I have a PostGIS database of polygons representing regions in a 2D space and I'm trying to find a way to generate the closest square of a given size to a given region that doesn't intersect with any of the existing regions. The size of the square is known in advance, its specific orientation doesn't matter, and all the relevant geometries are polygons. To make it more concrete, the regions in question represent search areas for an autonomous vehicle.

What I'm trying to do is identify a safe area for that vehicle to wait after searching a given region that doesn't interfere with any of the other regions or the region it just searched so that all of those regions are free to be searched by other vehicles.

I'm new to PostGIS, so this may just be a problem of not knowing the right search terms to find the correct built-in function. Obviously, I could generate the desired square with a center gradually further and further away and check for intersections until I find one that doesn't intersect, but I'm hoping there is a more efficient way.

  • Could you please clarify your query? Closest square to what object or location? Can the square be rotated or must its sides be parallel to the coordinate axes? Is your "square" a polygon or is it just its polyline boundary? Do you specify its size in advance or could its size vary?
    – whuber
    Commented Aug 11, 2021 at 17:09
  • 1
    Thank you for asking for the clarification - I edited the main question since I tend to find that most helpful when I look at questions others have asked on Stack Exchange. Does that help?
    – teddybouch
    Commented Aug 11, 2021 at 17:49
  • 3
    This appears closely related to gis.stackexchange.com/questions/27303 and gis.stackexchange.com/questions/140217. For efficiency, though, consider approximate solutions. For instance, if you compute the distance grid relative to all polygons and limit it to all values exceeding the square's side times sqrt(1/2), the closest grid cell to your polygon will be the center of a disc than can enclose the square (in any orientation). These grid operations are fast, especially, when you use a coarse grid. Alternatively, find the nearest point outside a buffer of all other polys.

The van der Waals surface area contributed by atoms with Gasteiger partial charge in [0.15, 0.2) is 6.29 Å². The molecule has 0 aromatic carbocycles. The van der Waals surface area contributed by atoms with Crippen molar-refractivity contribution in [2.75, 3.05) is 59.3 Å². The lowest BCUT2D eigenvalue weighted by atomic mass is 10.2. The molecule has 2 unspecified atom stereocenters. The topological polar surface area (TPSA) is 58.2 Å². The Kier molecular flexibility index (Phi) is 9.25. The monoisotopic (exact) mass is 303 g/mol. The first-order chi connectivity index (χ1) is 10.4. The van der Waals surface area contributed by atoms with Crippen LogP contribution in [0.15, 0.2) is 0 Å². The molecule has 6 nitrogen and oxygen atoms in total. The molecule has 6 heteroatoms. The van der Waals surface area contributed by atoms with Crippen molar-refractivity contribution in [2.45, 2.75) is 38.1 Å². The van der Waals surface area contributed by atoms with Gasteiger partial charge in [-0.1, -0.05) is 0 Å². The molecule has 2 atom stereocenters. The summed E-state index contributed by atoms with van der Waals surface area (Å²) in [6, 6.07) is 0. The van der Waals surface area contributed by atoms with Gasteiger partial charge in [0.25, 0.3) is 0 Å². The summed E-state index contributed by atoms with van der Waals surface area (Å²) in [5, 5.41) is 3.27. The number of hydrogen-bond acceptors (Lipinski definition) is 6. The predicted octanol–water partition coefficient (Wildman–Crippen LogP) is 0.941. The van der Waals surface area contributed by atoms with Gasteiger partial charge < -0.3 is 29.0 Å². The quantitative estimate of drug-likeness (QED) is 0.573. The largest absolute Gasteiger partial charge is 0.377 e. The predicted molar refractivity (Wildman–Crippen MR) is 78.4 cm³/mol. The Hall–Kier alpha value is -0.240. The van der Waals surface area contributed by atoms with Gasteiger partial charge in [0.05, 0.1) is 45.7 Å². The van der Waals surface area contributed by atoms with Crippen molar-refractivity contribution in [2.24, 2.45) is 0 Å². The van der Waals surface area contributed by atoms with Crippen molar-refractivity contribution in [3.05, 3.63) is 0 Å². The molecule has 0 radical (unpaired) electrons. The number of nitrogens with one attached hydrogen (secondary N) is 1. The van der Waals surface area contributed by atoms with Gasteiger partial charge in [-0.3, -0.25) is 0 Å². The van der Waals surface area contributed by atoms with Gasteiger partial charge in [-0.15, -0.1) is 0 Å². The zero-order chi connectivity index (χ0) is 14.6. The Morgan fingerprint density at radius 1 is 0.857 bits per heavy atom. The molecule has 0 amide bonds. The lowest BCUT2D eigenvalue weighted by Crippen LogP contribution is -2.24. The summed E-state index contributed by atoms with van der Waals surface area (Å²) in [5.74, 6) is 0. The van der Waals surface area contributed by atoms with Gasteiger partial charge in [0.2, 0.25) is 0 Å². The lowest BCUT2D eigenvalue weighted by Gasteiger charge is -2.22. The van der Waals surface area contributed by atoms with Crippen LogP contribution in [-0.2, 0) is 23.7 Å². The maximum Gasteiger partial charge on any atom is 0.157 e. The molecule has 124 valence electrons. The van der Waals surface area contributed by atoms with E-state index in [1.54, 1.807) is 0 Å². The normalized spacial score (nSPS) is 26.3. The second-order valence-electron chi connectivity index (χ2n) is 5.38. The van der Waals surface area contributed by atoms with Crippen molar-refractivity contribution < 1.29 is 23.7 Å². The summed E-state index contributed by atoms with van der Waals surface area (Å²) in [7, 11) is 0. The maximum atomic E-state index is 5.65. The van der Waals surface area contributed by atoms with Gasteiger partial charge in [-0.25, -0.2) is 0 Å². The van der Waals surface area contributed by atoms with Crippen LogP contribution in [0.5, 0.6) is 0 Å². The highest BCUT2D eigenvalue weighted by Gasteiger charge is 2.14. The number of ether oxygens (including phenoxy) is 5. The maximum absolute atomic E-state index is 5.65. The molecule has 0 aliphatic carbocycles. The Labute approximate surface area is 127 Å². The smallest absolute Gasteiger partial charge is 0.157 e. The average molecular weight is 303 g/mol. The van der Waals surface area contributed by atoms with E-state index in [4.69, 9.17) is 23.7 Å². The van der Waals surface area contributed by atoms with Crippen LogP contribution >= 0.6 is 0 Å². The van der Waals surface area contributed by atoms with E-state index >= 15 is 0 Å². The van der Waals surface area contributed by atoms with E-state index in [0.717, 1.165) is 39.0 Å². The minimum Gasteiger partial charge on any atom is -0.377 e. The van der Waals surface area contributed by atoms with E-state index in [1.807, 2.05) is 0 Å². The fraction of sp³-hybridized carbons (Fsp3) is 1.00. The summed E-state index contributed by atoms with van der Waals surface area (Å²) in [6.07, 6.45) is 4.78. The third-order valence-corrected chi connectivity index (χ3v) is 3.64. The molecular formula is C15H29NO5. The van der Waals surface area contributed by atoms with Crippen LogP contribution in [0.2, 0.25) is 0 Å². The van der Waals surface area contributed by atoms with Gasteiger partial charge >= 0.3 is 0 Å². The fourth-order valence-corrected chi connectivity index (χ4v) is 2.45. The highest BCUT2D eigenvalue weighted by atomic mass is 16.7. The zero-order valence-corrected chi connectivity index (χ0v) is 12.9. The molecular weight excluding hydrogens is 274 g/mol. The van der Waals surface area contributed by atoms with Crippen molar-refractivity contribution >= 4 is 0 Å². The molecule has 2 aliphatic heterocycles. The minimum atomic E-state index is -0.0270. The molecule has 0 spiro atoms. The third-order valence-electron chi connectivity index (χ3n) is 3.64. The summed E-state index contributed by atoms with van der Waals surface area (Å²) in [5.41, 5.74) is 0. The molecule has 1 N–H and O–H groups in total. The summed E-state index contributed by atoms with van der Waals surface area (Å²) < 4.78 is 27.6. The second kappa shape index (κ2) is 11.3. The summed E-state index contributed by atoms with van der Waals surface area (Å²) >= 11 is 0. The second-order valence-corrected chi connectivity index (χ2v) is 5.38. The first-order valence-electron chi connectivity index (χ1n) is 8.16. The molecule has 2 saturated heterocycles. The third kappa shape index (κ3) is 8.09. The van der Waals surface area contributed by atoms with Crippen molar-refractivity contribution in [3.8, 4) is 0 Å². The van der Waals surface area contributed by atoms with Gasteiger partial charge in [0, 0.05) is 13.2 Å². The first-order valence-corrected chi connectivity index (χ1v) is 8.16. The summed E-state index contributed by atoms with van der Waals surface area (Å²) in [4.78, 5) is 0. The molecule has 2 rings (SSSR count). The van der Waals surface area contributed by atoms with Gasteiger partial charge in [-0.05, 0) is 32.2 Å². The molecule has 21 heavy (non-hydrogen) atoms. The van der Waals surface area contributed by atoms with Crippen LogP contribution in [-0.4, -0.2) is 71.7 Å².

– whuber
    Commented Aug 11, 2021 at 18:19
  • 5
    Similiar to @whuber's grid approximation and easily applicable within PostGIS, you could prepare an inverse area geometry, sliced into pieces with shortest lines between your regions, pre-calculate their ST_MaximumInscribedCircle (PG 3.1.0), and (K)NN search the closest one having a radius equal or greater than the squares diagonale. This assumes a more or less static regions data set, or a thorough automated pre-processing step.
    – geozelot
    Commented Aug 12, 2021 at 7:52

1 Answer 1


This is a very interesting question. I would try the following calculation strategy:

  1. Start point is a table of polygons ..forests. Region of interest is the space between.

  2. Create the negative polygon shape of your polygon scene, which is the symmetric difference of the envelope + buffer and the union of the polygon scene.

  3. Calculate the straight skeleton for the negative shape.

  4. Assuming that the points between the surrounding polygons and the skeleton vertices is convex decomposed, calculate the shortest distance between each polygon vertex of the forest scene and the skeleton vertices. The shortest distance is the minimal radius of a circle you can bring between the polygons. It marks some kind of a search space.

  5. Find the position between two skeletons vertices, where the circle will fit your radius constraints by a linear calculation. This should be possible, because the skeleton is convex decomposed.

For the last topic I'm not sure because you could find fare more places due to the asymmetry in the the linear progression of the skeleton neighboring polygon segments.

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